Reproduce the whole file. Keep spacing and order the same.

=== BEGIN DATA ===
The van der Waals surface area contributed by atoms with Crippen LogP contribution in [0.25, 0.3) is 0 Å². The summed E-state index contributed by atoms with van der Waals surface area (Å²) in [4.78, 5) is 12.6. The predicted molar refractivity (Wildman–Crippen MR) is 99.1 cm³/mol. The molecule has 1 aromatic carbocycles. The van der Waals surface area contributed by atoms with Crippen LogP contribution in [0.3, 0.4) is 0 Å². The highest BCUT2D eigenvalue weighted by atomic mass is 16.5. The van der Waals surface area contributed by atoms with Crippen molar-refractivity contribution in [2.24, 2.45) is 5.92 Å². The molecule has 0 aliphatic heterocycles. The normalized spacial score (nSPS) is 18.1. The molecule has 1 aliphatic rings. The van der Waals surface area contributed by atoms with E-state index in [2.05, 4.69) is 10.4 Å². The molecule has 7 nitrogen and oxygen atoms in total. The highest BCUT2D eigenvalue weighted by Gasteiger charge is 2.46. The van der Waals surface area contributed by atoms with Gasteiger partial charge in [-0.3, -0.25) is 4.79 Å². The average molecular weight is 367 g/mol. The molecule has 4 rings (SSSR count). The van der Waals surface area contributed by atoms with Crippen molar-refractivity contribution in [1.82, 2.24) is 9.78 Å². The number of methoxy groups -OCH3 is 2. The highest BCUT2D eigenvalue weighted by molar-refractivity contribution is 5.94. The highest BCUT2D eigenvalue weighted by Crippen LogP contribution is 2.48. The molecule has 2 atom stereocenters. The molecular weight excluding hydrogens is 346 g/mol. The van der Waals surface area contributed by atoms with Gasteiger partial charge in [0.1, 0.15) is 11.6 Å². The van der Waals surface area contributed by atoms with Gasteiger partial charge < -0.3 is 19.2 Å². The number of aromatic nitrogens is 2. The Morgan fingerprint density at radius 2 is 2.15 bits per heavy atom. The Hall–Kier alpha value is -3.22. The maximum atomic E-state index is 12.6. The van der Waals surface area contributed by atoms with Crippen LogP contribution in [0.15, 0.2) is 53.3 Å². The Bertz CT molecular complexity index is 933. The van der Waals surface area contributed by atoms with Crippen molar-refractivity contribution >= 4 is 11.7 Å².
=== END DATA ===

The van der Waals surface area contributed by atoms with Crippen LogP contribution in [0.25, 0.3) is 0 Å². The summed E-state index contributed by atoms with van der Waals surface area (Å²) in [4.78, 5) is 12.6. The predicted molar refractivity (Wildman–Crippen MR) is 99.1 cm³/mol. The molecule has 1 aromatic carbocycles. The van der Waals surface area contributed by atoms with Crippen LogP contribution in [0.3, 0.4) is 0 Å². The highest BCUT2D eigenvalue weighted by atomic mass is 16.5. The van der Waals surface area contributed by atoms with Crippen molar-refractivity contribution in [2.24, 2.45) is 5.92 Å². The molecule has 0 aliphatic heterocycles. The normalized spacial score (nSPS) is 18.1. The molecule has 1 aliphatic rings. The van der Waals surface area contributed by atoms with E-state index in [2.05, 4.69) is 10.4 Å². The molecule has 7 nitrogen and oxygen atoms in total. The highest BCUT2D eigenvalue weighted by Gasteiger charge is 2.46. The van der Waals surface area contributed by atoms with Gasteiger partial charge in [-0.3, -0.25) is 4.79 Å². The average molecular weight is 367 g/mol. The molecule has 4 rings (SSSR count). The van der Waals surface area contributed by atoms with Crippen molar-refractivity contribution in [1.82, 2.24) is 9.78 Å². The number of methoxy groups -OCH3 is 2. The highest BCUT2D eigenvalue weighted by molar-refractivity contribution is 5.94. The highest BCUT2D eigenvalue weighted by Crippen LogP contribution is 2.48. The molecule has 2 atom stereocenters. The molecular weight excluding hydrogens is 346 g/mol. The van der Waals surface area contributed by atoms with Gasteiger partial charge in [0.1, 0.15) is 11.6 Å². The van der Waals surface area contributed by atoms with Gasteiger partial charge < -0.3 is 19.2 Å². The number of aromatic nitrogens is 2. The Morgan fingerprint density at radius 2 is 2.15 bits per heavy atom. The Hall–Kier alpha value is -3.22. The maximum atomic E-state index is 12.6. The van der Waals surface area contributed by atoms with Crippen LogP contribution in [0.15, 0.2) is 53.3 Å². The Bertz CT molecular complexity index is 933. The van der Waals surface area contributed by atoms with Crippen molar-refractivity contribution >= 4 is 11.7 Å².